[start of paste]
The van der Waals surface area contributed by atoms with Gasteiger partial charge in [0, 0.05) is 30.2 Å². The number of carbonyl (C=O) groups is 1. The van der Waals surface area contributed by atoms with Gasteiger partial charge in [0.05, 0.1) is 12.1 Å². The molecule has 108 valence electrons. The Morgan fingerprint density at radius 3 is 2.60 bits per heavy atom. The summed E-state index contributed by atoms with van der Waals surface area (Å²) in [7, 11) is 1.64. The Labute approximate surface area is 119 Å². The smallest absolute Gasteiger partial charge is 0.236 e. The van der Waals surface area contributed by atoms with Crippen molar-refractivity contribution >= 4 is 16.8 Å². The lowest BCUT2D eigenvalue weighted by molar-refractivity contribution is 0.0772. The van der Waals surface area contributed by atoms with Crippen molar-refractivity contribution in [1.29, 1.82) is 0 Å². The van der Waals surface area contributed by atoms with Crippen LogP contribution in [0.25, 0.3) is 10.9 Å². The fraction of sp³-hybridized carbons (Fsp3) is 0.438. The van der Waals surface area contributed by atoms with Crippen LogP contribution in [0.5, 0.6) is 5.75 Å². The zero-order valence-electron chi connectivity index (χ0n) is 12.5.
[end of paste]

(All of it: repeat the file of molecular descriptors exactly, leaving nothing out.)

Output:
The van der Waals surface area contributed by atoms with Gasteiger partial charge in [0, 0.05) is 30.2 Å². The number of carbonyl (C=O) groups is 1. The van der Waals surface area contributed by atoms with Gasteiger partial charge in [0.05, 0.1) is 12.1 Å². The molecule has 108 valence electrons. The Morgan fingerprint density at radius 3 is 2.60 bits per heavy atom. The summed E-state index contributed by atoms with van der Waals surface area (Å²) in [7, 11) is 1.64. The Labute approximate surface area is 119 Å². The smallest absolute Gasteiger partial charge is 0.236 e. The van der Waals surface area contributed by atoms with Crippen molar-refractivity contribution >= 4 is 16.8 Å². The lowest BCUT2D eigenvalue weighted by molar-refractivity contribution is 0.0772. The van der Waals surface area contributed by atoms with Crippen molar-refractivity contribution in [1.29, 1.82) is 0 Å². The van der Waals surface area contributed by atoms with Crippen LogP contribution in [0.25, 0.3) is 10.9 Å². The fraction of sp³-hybridized carbons (Fsp3) is 0.438. The van der Waals surface area contributed by atoms with Crippen LogP contribution in [0.5, 0.6) is 5.75 Å². The zero-order valence-electron chi connectivity index (χ0n) is 12.5.